I bought an electronic chromatic tuner and a pick-up clip, and I gave it my best shot.
>I also think I’m a little confused because the harp is in E flat, so it seems like the As, Bs, and Es should be something different when the levers are down, but I’m not sure.
That’s why you’re having to tune so far and not having things stay. Tuning in E-flat means tuning A-flat, B-flat, and E-flat in the open string (with the lever disengaged).
Practice helps with making small adjustments. When I first started, it was so easy to turn too far, especially in the top 4 or 5 notes. Now I can make tiny corrections with no problem. After a while your hands develop a better touch with the tuning key.
It’s the same with all pegged instruments like Violin or Ukulele.
I have a few Ukes with tuning pegs, and they were a nightmare for me compared with the geared tuners on my guitars and a couple of other Ukes. I didn’t have a harp then, but when I got my first harp, I guess my experience with pegged tuners helped a lot because I never had any problems making small adjustments to my harp tuning, and I can guage adjustmets of 25 to 50 cents (I call a cent 1/100th of a tone) almost perfectly. That’s with my 22 string lap harp. Remains to be seen how I get on with the Ravenna when it arrives 🙂 More strings, higher tension, etc.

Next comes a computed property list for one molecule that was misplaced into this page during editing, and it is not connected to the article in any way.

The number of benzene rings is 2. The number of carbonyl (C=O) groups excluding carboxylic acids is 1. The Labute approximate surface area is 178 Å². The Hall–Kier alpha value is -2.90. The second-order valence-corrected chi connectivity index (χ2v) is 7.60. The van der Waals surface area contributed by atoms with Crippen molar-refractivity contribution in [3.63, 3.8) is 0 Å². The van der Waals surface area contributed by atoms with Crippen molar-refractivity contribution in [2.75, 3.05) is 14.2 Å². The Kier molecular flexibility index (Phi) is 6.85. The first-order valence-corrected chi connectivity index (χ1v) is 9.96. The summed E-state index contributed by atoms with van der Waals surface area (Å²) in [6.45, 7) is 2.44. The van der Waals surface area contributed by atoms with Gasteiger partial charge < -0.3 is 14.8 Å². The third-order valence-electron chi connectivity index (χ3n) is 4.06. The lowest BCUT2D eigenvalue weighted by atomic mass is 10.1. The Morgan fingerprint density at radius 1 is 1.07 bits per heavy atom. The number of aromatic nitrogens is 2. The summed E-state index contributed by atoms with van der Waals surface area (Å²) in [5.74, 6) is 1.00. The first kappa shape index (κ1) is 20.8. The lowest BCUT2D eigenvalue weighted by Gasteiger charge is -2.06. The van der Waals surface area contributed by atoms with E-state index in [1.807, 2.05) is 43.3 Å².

Barbara- Maybe I’m misunderstanding your post. But I thought that tuning in E flat meant that with none of the levers engaged the harp was in E flat. Stated another way, with none of the levers engaged, C, D, F, and G are tuned to the natural pitch, and E, B, and A are tuned to the flat pitch. Am I wrong about this?
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